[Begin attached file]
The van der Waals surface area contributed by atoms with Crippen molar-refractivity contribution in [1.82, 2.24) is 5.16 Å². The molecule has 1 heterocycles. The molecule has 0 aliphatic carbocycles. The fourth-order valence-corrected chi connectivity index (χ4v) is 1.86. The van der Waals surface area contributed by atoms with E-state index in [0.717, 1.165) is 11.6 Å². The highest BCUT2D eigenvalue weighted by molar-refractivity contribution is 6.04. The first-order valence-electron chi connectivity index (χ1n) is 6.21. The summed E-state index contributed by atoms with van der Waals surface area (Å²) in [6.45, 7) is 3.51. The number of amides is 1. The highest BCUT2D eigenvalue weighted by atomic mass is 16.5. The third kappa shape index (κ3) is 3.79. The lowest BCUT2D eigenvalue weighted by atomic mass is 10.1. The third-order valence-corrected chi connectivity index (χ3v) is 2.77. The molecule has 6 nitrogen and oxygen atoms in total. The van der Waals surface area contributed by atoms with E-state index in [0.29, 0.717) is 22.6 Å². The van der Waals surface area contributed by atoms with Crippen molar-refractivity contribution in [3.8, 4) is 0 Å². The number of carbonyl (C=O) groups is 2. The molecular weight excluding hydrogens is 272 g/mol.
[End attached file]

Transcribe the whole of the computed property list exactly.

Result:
The van der Waals surface area contributed by atoms with Crippen molar-refractivity contribution in [1.82, 2.24) is 5.16 Å². The molecule has 1 heterocycles. The molecule has 0 aliphatic carbocycles. The fourth-order valence-corrected chi connectivity index (χ4v) is 1.86. The van der Waals surface area contributed by atoms with E-state index in [0.717, 1.165) is 11.6 Å². The highest BCUT2D eigenvalue weighted by molar-refractivity contribution is 6.04. The first-order valence-electron chi connectivity index (χ1n) is 6.21. The summed E-state index contributed by atoms with van der Waals surface area (Å²) in [6.45, 7) is 3.51. The number of amides is 1. The highest BCUT2D eigenvalue weighted by atomic mass is 16.5. The third kappa shape index (κ3) is 3.79. The lowest BCUT2D eigenvalue weighted by atomic mass is 10.1. The third-order valence-corrected chi connectivity index (χ3v) is 2.77. The molecule has 6 nitrogen and oxygen atoms in total. The van der Waals surface area contributed by atoms with E-state index in [0.29, 0.717) is 22.6 Å². The van der Waals surface area contributed by atoms with Crippen molar-refractivity contribution in [3.8, 4) is 0 Å². The number of carbonyl (C=O) groups is 2. The molecular weight excluding hydrogens is 272 g/mol.